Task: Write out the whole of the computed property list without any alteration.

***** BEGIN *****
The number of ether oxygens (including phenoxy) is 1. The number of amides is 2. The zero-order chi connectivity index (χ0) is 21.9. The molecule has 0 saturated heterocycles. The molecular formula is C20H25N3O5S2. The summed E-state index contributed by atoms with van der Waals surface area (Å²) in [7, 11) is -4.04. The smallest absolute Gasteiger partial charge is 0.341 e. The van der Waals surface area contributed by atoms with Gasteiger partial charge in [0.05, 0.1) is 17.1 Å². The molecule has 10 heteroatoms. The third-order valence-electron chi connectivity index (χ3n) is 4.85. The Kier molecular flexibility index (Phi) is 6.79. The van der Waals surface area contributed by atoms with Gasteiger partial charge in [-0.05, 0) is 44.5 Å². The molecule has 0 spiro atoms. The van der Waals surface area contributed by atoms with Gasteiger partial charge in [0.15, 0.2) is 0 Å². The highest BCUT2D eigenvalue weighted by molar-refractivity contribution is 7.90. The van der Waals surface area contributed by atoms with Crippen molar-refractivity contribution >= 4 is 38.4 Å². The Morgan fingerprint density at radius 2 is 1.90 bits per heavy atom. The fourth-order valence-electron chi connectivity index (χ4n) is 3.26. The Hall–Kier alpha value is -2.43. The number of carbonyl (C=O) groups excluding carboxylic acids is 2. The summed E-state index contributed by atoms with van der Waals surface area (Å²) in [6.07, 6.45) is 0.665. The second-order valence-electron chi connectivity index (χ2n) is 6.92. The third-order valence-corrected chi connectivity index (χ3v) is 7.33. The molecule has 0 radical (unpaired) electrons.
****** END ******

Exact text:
The number of ether oxygens (including phenoxy) is 1. The number of amides is 2. The zero-order chi connectivity index (χ0) is 21.9. The molecule has 0 saturated heterocycles. The molecular formula is C20H25N3O5S2. The summed E-state index contributed by atoms with van der Waals surface area (Å²) in [7, 11) is -4.04. The smallest absolute Gasteiger partial charge is 0.341 e. The van der Waals surface area contributed by atoms with Gasteiger partial charge in [0.05, 0.1) is 17.1 Å². The molecule has 10 heteroatoms. The third-order valence-electron chi connectivity index (χ3n) is 4.85. The Kier molecular flexibility index (Phi) is 6.79. The van der Waals surface area contributed by atoms with Gasteiger partial charge in [-0.05, 0) is 44.5 Å². The molecule has 0 spiro atoms. The van der Waals surface area contributed by atoms with Gasteiger partial charge in [0.15, 0.2) is 0 Å². The highest BCUT2D eigenvalue weighted by molar-refractivity contribution is 7.90. The van der Waals surface area contributed by atoms with Crippen molar-refractivity contribution >= 4 is 38.4 Å². The Morgan fingerprint density at radius 2 is 1.90 bits per heavy atom. The fourth-order valence-electron chi connectivity index (χ4n) is 3.26. The Hall–Kier alpha value is -2.43. The number of carbonyl (C=O) groups excluding carboxylic acids is 2. The summed E-state index contributed by atoms with van der Waals surface area (Å²) in [6.07, 6.45) is 0.665. The second-order valence-electron chi connectivity index (χ2n) is 6.92. The third-order valence-corrected chi connectivity index (χ3v) is 7.33. The molecule has 0 radical (unpaired) electrons.